The Official Guide is a must-have book for every GMAT student. It is best to do each question at least twice (especially the wrong question, be sure to analyze it).
Many students find answers from OG not clear enough. In fact, OG explanations do attempt to circumvent some important knowledge such as abduction and method of difference in formal logic and ellipsis in adverbial clause in grammar. Therefore, we start to analyze an OG question per day.
Here is the question:
In 1913, the largely self-taught Indian mathematician Srinivasa Ramanujan mailed 120 of his theorems to three different British mathematicians; only one, G. H. Hardy, recognized the brilliance of these theorems, but thanks to Hardy’s recognition, Ramanujan was eventually elected to the Royal Society of London.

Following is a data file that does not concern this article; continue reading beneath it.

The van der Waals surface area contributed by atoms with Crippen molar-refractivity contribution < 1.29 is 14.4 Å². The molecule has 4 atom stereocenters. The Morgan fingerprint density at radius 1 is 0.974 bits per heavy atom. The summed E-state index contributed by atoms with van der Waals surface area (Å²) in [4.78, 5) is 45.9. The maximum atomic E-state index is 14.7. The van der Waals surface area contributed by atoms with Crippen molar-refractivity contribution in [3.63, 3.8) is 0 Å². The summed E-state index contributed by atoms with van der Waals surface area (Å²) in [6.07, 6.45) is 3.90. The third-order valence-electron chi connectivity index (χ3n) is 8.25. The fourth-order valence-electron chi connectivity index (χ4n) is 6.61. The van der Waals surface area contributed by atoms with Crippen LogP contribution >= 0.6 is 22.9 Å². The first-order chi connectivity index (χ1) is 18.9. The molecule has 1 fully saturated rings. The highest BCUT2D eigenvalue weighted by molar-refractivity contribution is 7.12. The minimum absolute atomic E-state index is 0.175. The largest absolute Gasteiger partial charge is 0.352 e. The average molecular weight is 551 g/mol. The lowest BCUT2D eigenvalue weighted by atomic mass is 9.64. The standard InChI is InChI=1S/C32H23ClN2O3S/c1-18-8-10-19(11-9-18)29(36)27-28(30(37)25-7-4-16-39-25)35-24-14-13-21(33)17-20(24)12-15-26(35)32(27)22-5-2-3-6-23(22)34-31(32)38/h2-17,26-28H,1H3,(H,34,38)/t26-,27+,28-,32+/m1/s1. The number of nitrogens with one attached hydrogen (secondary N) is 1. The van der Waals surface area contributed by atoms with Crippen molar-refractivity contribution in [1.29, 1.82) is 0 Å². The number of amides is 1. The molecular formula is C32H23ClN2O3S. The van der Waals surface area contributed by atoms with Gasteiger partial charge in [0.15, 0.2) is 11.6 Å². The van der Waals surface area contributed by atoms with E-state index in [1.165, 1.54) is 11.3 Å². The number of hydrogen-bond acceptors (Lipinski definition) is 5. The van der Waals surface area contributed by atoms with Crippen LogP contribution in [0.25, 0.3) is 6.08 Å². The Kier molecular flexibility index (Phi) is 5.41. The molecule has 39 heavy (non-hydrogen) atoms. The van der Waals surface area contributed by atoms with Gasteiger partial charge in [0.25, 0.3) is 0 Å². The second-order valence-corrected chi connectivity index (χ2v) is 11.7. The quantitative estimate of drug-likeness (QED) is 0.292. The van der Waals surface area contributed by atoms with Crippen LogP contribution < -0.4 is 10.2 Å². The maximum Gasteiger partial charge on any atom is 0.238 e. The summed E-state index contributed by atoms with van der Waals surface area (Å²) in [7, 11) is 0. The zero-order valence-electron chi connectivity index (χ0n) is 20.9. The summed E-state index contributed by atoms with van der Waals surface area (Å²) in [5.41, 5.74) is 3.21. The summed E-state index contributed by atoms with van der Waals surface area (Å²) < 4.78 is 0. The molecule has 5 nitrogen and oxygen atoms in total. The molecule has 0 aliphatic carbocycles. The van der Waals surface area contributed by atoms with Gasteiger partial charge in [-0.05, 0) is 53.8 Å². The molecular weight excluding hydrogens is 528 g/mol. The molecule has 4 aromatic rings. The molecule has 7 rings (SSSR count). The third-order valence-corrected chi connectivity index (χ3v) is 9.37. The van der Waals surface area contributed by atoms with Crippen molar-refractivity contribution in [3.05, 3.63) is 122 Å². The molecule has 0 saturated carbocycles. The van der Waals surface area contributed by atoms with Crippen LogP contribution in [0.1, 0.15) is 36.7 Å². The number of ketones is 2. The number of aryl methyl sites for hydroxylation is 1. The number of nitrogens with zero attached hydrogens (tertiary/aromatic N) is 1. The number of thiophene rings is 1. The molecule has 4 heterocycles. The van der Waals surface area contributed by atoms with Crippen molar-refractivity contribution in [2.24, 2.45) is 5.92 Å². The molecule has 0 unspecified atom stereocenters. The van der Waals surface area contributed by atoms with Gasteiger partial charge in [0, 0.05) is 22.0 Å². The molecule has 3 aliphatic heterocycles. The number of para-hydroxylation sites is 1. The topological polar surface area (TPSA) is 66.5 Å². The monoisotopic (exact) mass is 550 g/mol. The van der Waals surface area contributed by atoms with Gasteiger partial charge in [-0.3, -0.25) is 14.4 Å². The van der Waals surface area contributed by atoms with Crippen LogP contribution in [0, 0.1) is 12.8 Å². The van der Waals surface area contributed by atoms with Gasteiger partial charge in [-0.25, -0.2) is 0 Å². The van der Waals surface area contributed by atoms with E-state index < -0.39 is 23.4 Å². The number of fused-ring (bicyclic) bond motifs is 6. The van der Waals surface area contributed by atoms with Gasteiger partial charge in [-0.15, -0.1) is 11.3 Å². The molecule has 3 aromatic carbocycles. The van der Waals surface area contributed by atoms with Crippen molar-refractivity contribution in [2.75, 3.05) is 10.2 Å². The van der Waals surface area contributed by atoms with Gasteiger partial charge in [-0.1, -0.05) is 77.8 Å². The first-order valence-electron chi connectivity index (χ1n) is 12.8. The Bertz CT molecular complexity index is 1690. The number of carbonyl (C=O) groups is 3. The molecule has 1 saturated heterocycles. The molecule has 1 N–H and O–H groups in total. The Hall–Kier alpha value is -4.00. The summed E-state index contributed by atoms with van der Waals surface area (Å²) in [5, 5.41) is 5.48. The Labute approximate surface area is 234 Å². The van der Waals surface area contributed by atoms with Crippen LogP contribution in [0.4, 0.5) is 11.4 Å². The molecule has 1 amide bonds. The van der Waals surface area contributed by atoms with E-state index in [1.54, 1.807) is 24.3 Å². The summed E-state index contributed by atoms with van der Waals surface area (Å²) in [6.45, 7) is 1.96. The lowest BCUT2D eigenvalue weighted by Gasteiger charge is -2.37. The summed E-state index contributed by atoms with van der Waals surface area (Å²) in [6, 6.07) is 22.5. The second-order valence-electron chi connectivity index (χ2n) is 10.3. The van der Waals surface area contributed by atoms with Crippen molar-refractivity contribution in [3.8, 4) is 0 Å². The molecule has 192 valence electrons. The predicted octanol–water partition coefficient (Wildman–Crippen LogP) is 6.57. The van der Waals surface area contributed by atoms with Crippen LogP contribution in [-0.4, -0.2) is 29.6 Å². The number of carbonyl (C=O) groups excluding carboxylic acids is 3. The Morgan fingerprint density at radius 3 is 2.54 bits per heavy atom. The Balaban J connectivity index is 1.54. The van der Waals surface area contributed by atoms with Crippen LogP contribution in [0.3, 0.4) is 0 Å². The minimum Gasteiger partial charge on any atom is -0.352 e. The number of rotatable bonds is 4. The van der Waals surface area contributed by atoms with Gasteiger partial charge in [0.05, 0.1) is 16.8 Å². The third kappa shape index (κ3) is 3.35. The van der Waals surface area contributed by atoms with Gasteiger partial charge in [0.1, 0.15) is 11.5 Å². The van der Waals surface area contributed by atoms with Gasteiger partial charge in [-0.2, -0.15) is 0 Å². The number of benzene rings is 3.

A. only one, G. H. Hardy, recognized the brilliance of these theorems, but
B. they were brilliant, G. H. Hardy alone recognized, but
C. these theorems were brilliant, but only one, G. H. Hardy recognized;
D. but, only one, G. H. Hardy, recognizing their brilliance,
E. only one G. H. Hardy recognized, but these theorems were brilliant
In this video, I will talk about a 700-level question, testing your knowledge on Pronoun.
All the questions we used are from the GMAT Official Guide. We recommend you to buy the book on the MBA.com: https://www.mba.com
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